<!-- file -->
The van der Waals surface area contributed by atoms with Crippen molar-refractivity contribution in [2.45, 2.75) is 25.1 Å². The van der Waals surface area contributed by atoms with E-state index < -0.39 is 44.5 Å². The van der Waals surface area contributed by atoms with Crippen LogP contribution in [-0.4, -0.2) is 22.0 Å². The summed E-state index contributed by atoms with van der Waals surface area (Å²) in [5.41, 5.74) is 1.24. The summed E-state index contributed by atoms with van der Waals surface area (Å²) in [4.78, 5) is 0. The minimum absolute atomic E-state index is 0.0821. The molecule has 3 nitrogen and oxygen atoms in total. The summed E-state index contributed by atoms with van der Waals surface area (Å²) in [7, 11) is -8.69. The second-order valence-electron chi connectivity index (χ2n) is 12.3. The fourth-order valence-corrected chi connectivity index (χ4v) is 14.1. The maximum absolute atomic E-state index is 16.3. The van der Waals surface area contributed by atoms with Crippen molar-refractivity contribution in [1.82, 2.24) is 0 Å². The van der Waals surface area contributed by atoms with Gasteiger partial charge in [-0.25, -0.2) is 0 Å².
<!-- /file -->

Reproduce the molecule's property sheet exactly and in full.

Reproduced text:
The van der Waals surface area contributed by atoms with Crippen molar-refractivity contribution in [2.45, 2.75) is 25.1 Å². The van der Waals surface area contributed by atoms with E-state index < -0.39 is 44.5 Å². The van der Waals surface area contributed by atoms with Crippen LogP contribution in [-0.4, -0.2) is 22.0 Å². The summed E-state index contributed by atoms with van der Waals surface area (Å²) in [5.41, 5.74) is 1.24. The summed E-state index contributed by atoms with van der Waals surface area (Å²) in [4.78, 5) is 0. The minimum absolute atomic E-state index is 0.0821. The molecule has 3 nitrogen and oxygen atoms in total. The summed E-state index contributed by atoms with van der Waals surface area (Å²) in [7, 11) is -8.69. The second-order valence-electron chi connectivity index (χ2n) is 12.3. The fourth-order valence-corrected chi connectivity index (χ4v) is 14.1. The maximum absolute atomic E-state index is 16.3. The van der Waals surface area contributed by atoms with Crippen molar-refractivity contribution in [1.82, 2.24) is 0 Å². The van der Waals surface area contributed by atoms with Gasteiger partial charge in [-0.25, -0.2) is 0 Å².